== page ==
The Auction Block (1917 film)

The Auction Block is a 1917 American silent drama film directed by Laurence Trimble and starring Rubye De Remer. The film was produced by Rex Beach, upon whose novel, The Auction Block, the film is based.[1] It is not known whether the film currently survives.[1]

The Auction Block
Lantern slide
Directed byLaurence Trimble
Produced byRex Beach
Written byGil Spear (scenario)
Based onThe Auction Block
by Rex Beach
StarringRubye De Remer
CinematographyDavid Calcagni
Rex Beach Pictures Company
Distributed byGoldwyn Pictures
Release date
  • December 2, 1917 (1917-12-02)
Running time
70 minutes
CountryUnited States
LanguageSilent (English intertitles)

The film was remade as a comedy in 1926 by Metro-Goldwyn-Mayer starring Charles Ray and Eleanor Boardman.[2]


As described in a film magazine,[3] The parents of Lorelei Knight (De Remer) are anxious to make a small fortune off of her beauty. They send her to New York to become a member of a "girl show". Bob Wharton (Powers), the dissolute son of a millionaire, falls in love with the girl. When Lorelei learns that her father is ill and money is needed, she marries Bob although she does not love him. Bob's father (Burton) cuts off his allowance and Bob is forced to go to work. The wholesomeness of Lorelei kindles a desire in Bob to become a better man. He is getting along well when Lorelei's worthless brother leads Bob back to his old life. Lorelei is about to leave him when she is persuaded by Adoree Demorest (Johns), known as the wickedest woman in New York, and Campbell Pope (Joyner), a critic in love with Adoree, to stay. When Bob learns that he is going to be a father, he conquers his desire for drink. With the birth of their son, pleasant relations resume among Bob and Lorelei.



Like many American films of the time, The Auction Block was subject to cuts by city and state film censorship boards. For example, the Chicago Board of Censors required, in Reel 1, a cut of a long gambling scene, the two intertitles "Since you want to go on the stage, Melcher will want to see more of you" and "True to Mercher's prediction, he did want to see more of Lilas", and all indications of the young woman posing including where she is shown undressing behind screens, her handing a man a kimono and his handing it back to her, view of nude painting in the background, and the incident of maid opening secret panel admitting man to buffet flat; Reel 2, two views of nude painting, the entire incident of second young woman posing before man, the intertitle "Animated by revenge, Lilas permitted Hammon to install her in the Elegancia Apartments", and man putting had suggestively on woman's bare shoulder; Reel 3, two views of man kissing woman on neck and the intertitle "Take him to Clover roadhouse" etc.; Reel 4, five intertitles "The little flashlight will cost you $20,000" etc., "Melcher accepted a check keeping the plate as security", "In the apartments below Lilas rejoices in Hammon's absence", "Here is hoping he stays away a month", and "Fill him up with booze and we will take him to New Jersey to get married", and closeup of roulette wheel; Reel 5, the three intertitles "Hammon returns unexpectedly", "Who has been here with her", and "You can't buy me off with a string of pearls", and the shooting of the man; the three intertitles "When you redeem yourself I'll be a real wife to you", "Tell him he better pay again or his baby will be born in jail", and "As the months roll by, Bob still lives apart from his wife"; Reel 7, passionate love scene between couple to where woman leaves man at door the first time, striking man with chair over his head, and policeman striking black man on head; and Reel 8, to flash the long gambling scene.[4]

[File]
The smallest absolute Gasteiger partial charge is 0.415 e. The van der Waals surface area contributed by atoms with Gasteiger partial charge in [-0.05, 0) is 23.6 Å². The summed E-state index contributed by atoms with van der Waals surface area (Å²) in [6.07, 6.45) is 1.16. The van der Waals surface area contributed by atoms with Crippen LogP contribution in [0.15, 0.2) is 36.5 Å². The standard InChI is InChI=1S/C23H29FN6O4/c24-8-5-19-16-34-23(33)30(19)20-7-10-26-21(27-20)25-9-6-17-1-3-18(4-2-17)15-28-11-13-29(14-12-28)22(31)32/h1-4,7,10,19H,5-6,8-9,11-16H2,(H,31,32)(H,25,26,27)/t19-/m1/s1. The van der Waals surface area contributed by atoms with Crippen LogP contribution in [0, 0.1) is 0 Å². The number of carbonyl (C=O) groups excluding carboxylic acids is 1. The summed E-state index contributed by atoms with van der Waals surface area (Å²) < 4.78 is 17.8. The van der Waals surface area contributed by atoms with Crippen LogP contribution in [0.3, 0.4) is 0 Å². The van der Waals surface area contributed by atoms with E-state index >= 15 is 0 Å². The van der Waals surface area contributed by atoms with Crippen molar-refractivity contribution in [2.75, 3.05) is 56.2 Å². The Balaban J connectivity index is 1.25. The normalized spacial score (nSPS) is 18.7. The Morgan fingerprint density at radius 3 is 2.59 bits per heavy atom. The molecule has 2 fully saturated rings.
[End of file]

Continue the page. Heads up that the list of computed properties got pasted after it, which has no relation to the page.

1. Progressive Silent Film List: The Auction Block at
  2. Eames, John Douglas (1975). The MGM Story: The Complete History Of Fifty Roaring Years (3 ed.). Octopus Books. p. 24. ISBN 0-904230-14-7.
  3. "Reviews: The Auction Block". Exhibitors Herald. New York: Exhibitors Herald Company. 5 (24): 25. December 8, 1917.
  4. "Official Cut-Outs by the Chicago Board of Censors". Exhibitors Herald. New York City: Exhibitors Herald Company. 6 (1): 31. December 29, 1917.
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